Articles

Against Futility Judgments for Patients with Prolonged Disorders of Consciousness

Choi, William

Photo by National Cancer Institute on Unsplash
ABSTRACT
Medical futility judgments for patients in prolonged disorders of consciousness (PDOC) frequently lead to withdrawal of life-sustaining treatment (LST), which is the leading cause of death for patients with traumatic brain injuries. The field of disorders of consciousness is pervaded by much uncertainty due to limitations on our current diagnostic tools, treatments, and outcome measures. In contrast, futility judgments are made in empirically tenuous confidence in the patient’s inability to survive or recover meaningfully. Despite emerging empirical evidence of PDOC patients’ potential for long-term recovery, an increasing sense of clinical nihilism leads to earlier and more frequent withdrawal of LST. In this paper, I argue against two kinds of futility judgments that may be used to justify the withdrawal of LST for PDOC patients: overly pessimistic predictions about the patient’s likelihood for meaningful recovery and rationing decisions that redirect hospital resources to patients who are more likely to recover.
INTRODUCTION
Brain injury is one of the leading causes of death and disability among children, young adults, and adults over the age of 75 years in the United States.[1] Yet we remain far from successfully diagnosing and treating brain injury patients who stay in states of prolonged disorders of consciousness. For this paper, the term “prolonged disorders of consciousness” means a vegetative state or a minimally conscious state, characterized by minimal to no signs of awareness up to and potentially exceeding five years.[2] Inadequate outcome measures and lack of empirical data for accurately predicting prolonged disorders of consciousness often force clinicians to assess patients based on their medical experience, knowledge of the medical literature, and clinical intuitions.[3] Futility judgments are clinical judgments made by healthcare providers about their patient’s health that can lead them to discontinue life-sustaining treatment. Dan Brock describes two different types of futility judgments. The first is a “true” futility judgment due to the perceived lack of expected benefit in treating the patient. The second is a hidden rationing decision in which the minor or unlikely benefit of treatment for the patient is not worth the cost in scarce hospital resources.[4] In this paper, I will critique the use of either kind of futility judgments to support the withdrawal of life-sustaining treatment for patients with prolonged disorders of consciousness.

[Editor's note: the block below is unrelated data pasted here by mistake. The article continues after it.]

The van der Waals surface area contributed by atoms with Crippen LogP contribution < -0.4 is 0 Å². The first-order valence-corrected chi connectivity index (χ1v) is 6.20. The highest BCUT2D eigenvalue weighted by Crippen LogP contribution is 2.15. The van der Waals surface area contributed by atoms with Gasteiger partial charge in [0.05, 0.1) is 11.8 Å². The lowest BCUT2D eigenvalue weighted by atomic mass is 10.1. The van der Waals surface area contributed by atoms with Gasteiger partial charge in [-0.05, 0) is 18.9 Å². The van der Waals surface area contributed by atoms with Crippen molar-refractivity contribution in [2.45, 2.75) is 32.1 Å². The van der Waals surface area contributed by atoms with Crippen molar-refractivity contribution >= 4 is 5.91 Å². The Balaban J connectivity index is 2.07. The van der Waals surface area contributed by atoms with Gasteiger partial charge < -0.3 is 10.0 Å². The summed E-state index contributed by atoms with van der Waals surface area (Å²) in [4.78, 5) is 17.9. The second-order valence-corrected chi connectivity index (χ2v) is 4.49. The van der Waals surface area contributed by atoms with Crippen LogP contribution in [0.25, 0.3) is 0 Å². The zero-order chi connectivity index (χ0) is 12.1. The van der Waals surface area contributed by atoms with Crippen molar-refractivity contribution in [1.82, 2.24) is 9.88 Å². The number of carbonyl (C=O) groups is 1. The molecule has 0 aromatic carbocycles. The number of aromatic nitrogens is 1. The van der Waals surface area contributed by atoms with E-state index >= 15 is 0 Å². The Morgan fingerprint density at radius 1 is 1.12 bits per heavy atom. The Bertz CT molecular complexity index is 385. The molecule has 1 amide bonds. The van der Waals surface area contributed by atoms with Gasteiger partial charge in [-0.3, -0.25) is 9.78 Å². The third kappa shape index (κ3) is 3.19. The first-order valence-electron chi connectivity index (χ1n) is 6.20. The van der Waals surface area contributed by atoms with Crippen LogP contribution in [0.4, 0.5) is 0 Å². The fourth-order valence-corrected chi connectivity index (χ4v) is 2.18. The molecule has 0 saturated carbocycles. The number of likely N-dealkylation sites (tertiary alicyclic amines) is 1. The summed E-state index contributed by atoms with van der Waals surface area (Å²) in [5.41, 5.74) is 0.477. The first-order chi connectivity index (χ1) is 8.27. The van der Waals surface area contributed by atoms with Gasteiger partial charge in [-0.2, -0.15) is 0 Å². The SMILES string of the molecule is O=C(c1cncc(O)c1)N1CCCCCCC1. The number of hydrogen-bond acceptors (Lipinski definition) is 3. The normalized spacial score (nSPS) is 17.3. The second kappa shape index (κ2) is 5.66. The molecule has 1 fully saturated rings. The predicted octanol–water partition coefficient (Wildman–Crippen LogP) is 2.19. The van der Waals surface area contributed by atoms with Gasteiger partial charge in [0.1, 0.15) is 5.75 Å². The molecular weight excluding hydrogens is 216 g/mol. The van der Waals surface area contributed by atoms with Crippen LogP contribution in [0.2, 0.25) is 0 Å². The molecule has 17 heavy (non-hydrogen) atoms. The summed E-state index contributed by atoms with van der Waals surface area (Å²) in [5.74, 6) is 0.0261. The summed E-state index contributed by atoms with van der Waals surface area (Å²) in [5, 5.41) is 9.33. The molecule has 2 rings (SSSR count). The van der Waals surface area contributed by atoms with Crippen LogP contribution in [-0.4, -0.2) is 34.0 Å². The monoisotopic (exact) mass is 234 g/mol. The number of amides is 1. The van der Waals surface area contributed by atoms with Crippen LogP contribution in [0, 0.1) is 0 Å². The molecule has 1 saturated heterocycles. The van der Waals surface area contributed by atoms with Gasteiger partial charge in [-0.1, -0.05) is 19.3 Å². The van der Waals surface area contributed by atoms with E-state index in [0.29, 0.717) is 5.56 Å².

l.     Futility Judgments about Likelihood
Futility judgments reflect pessimism about the likelihood of a patient’s survival or recovery of consciousness. One of the most common reasons for withdrawing life-sustaining treatment from traumatic brain injury patients is the medical team’s perception of the patient’s poor chance of survival.[5] However, in a field characterized by much uncertainty, it seems imprudent to make futility judgments that project certainty or make the patient’s prospects of recovery or survival seem impossible. The unreliability of current bedside methods to determine consciousness and the inconsistent clinical trajectory of prolonged disorders of consciousness create considerable room for error in making predictions about the patient’s course of recovery. Despite such uncertainty, clinicians often end patients’ lives based on empirically tenuous beliefs regarding the patient’s inability to recover.[6]